What We Bless by Cindy Minnich
I can tell who my graphic novel fanatics are as soon as I make a point of telling my classes where to find the graphic novels in the high school library (741.5, along the wall by the hallway, near the bottom of the shelf) – they look relieved.
I suspect, though I don’t know, that somewhere along the line someone (a teacher? a parent? a classmate?) told them that those don’t count as reading.
I know I felt that way when I was in high school – I borrowed my brother’s comic books and read them carefully before returning them to their protective covers without anyone knowing. It was an underground reading habit and I can’t even imagine teenage me asking the librarian if there were books like those for me to read.
I have my college professor to thank for that information. I took a German culture course and one of the assigned texts was Maus. I was stunned. This. Was. Amazing. I think I shared my copy with everyone I could find who might listen to me when I got home. “Can you believe how brilliant this is? To put the story together with pictures like this?”
After I graduated from college and started reading again, I realized that our public library at home had quite a growing collection of graphic novels and I ripped through them with glee. Some I would read and return before even leaving the library. Many I would revisit and find that I noticed so many more things a second and third and fourth time because there are just too many things to see on a first read.
By the time I was teaching, I knew that I wanted to be able to share graphic novels with my students. When it was time to order new textbooks, the one I chose had an edge over the others I considered because it actually had an excerpt from Scott McCloud’s Understanding Comics. There is nothing so awesome as watching the kids (and adults) in my room read over this graphic novel and realize just how amazingly complex reading a graphic novel actually is.
I take care to remember that my attitude and my words carry weight with my students and my son – they notice what we bless and they will follow our lead.
So I’m glad to see those relieved faces. I’m glad to know that I’m not turning them away from the books they love. And I’m even happier to see that I have some help in spreading the love of graphic novels to their peers.
I checked in with some of my current and former students to compile the list of their favorites below.
Raina Telgemeier’s Smile, Sisters, and Drama
These are almost a perfect gateway for the students who aren’t quite sure whether they’d like graphic novels because they aren’t full of super heroes or characters that don’t look like them. They are just great stories that appeal to such a wide range of readers.
George O’Connor’s Olympians series
These books are in constant rotation as soon as the first one goes off my shelf. Even if the stories are familiar (many of my students are more knowledgeable about mythology than I am thanks to their dedication and devotion to Percy Jackson), the artwork and the writing are so rich that these bear reading and re-reading.
Page by Paige by Laura Lee Gulledge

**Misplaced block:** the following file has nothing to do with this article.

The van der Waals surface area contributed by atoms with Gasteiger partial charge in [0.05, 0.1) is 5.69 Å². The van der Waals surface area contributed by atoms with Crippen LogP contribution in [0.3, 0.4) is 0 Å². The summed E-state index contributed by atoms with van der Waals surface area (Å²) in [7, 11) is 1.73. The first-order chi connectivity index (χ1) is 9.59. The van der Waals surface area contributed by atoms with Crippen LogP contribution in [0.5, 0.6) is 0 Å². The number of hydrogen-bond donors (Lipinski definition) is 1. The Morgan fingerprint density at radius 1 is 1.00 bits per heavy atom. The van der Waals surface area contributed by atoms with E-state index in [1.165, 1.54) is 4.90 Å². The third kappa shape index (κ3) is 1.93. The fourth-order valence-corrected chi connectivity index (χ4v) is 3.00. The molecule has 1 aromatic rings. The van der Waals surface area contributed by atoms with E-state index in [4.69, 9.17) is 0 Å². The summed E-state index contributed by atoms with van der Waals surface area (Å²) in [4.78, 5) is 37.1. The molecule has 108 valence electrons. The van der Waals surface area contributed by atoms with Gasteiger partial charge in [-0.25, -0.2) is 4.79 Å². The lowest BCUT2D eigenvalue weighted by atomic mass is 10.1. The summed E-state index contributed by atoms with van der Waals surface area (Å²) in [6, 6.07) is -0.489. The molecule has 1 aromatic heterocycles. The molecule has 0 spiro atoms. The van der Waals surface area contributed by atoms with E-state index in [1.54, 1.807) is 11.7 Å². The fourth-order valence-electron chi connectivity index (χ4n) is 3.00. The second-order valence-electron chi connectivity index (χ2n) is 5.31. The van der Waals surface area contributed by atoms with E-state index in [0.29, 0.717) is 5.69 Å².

Even if my students have never moved, they can relate to Paige’s need to figure out who she is. My writers and artists can latch onto her quest and her example with their own sketchbooks.
Macbeth and King Lear and Beowulf and The Odyssey by Gareth Hinds
How could you go wrong with making these bloody tales into graphic novels? As a teacher, these are excellent places to start before studying the original pieces of literature, but as a reader, these are fast-paced page turners.
In Real Life by Cory Doctorow
This book appeals to both gamers and those interested in economics and social justice. Anda loves her gaming life – the chance to be something more than what she is in real life. When she starts to talk to one of the gold farmers there – instead of reporting him – she starts to realize that life online, even in the game, is just as complicated as real life.
This One Summer written by Mariko Tamaki and illustrated by Jillian Tamaki
This book is just perfect for starting all kinds of discussions about where we get our ideas about gender and our expectations about relationships. Rose and Windy are observers of the adult behavior around them – the fighting of Rose’s parents, the talk around the boy at the video store where they rent their horror flicks. Through their eyes we get a chance to examine our own thoughts and words.
Friends with Boys by Faith Erin Hicks
If you think navigating high school is difficult, try starting public school for the first time…with a ghost hanging around. This satisfies the paranormal fans and my artsy students alike.
Dogs of War by Sheila Keenan and illustrated by Nathan Fox
If you have students who are history buffs or just really into dogs, this is the book for them. In fact, two students are insisting that this book be on the list. These stories are all about the service dogs and their soldiers during wartime.
100 Girls by
Imagine being a clone. Imagine being one of 100 clones, all with different powers. And one day you realize that you can read the minds of all of the rest of them. This book comes with Trinity’s highest approval.
Anya’s Ghost by Vera Brosgol
Anya fell down a well…and found a friend. Her friend happens to be deceased and incredibly clingy – but that might have been because she’s been stuck in the well for a hundred years.
Cindy Minnich teaches 9th and 12th grade English at Upper Dauphin Area High School in Central Pennsylvania. You can find her on Twitter as @cbethm and on her blog chartingbythestars.wordpress.com